Consumer spending rose modestly over the reporting period. Nonauto retail sales increased at a moderate pace, as contacts reported solid holiday sales and widespread gains across sales categories. Contacts also highlighted significant growth in the travel and personal service sectors. Light vehicle sales were flat and slightly under dealers' expectations for the reporting period. Some contacts attributed the slower-than-expected vehicle sales to rising interest rates and declines in the stock market.

Business Spending
Business spending increased modestly in late November and December. Retail contacts said that inventories were generally at comfortable levels. Most manufacturing contacts also reported that stocks were at comfortable levels, though steel service center inventories remained below historical norms and one steel consumer reported cutting back their own production because of steel input shortages. Capital spending increased modestly and contacts expected growth to continue at that pace over the next 6 to 12 months. Outlays were primarily for replacing industrial and IT equipment and for renovating structures. Energy demand from commercial and industrial users increased modestly, led by greater consumption by data centers and manufacturers. Demand for transportation services also increased modestly from an already strong level.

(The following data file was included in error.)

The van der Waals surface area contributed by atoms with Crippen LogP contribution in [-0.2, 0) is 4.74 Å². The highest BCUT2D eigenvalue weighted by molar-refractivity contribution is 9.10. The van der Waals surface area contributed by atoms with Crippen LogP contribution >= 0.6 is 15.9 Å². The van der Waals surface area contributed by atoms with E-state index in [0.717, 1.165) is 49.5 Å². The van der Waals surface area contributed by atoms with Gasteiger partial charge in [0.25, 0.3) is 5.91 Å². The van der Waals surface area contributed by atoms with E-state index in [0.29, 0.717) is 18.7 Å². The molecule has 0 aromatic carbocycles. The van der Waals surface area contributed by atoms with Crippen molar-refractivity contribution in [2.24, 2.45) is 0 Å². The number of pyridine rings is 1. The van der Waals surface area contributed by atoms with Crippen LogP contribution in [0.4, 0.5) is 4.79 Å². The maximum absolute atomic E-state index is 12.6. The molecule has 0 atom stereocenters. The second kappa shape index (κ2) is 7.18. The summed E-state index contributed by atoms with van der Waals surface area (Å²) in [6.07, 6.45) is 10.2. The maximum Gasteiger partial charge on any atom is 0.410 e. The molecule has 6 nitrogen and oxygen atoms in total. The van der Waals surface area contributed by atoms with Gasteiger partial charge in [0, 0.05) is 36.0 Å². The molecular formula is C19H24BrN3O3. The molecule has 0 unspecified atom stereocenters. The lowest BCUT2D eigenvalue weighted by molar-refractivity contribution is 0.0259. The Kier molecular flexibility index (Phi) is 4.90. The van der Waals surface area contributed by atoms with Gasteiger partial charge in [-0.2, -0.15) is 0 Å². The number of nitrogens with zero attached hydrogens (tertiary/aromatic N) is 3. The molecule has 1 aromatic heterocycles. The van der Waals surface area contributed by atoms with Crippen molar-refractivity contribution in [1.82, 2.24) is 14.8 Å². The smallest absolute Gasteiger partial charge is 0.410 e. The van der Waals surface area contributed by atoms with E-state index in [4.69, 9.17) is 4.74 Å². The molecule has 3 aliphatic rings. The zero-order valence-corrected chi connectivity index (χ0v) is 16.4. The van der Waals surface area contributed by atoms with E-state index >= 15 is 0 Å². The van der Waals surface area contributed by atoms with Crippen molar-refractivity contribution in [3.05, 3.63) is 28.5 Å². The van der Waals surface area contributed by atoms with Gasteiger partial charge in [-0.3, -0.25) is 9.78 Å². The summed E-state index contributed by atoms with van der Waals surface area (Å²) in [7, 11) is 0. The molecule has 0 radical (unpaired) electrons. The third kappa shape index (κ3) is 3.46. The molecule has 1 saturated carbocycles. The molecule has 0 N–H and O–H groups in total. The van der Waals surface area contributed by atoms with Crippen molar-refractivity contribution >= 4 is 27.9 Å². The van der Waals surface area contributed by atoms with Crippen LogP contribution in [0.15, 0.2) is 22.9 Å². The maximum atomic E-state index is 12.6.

Construction and Real Estate
Construction and real estate activity was little changed over the reporting period. Residential construction increased slightly, with growth concentrated in the suburban single-family market. Nonresidential construction was little changed on balance, with reports of increased activity in the industrial and infrastructure sectors offset by declines elsewhere. Home sales were flat overall, though one contact in the Detroit area reported a moderate decline in sales, particularly for homes under $250,000. Home prices and residential rents increased slightly. Commercial real estate activity was little changed, though the pace remained strong. Vacancy rates, sublease space, and rents were little changed.

Manufacturing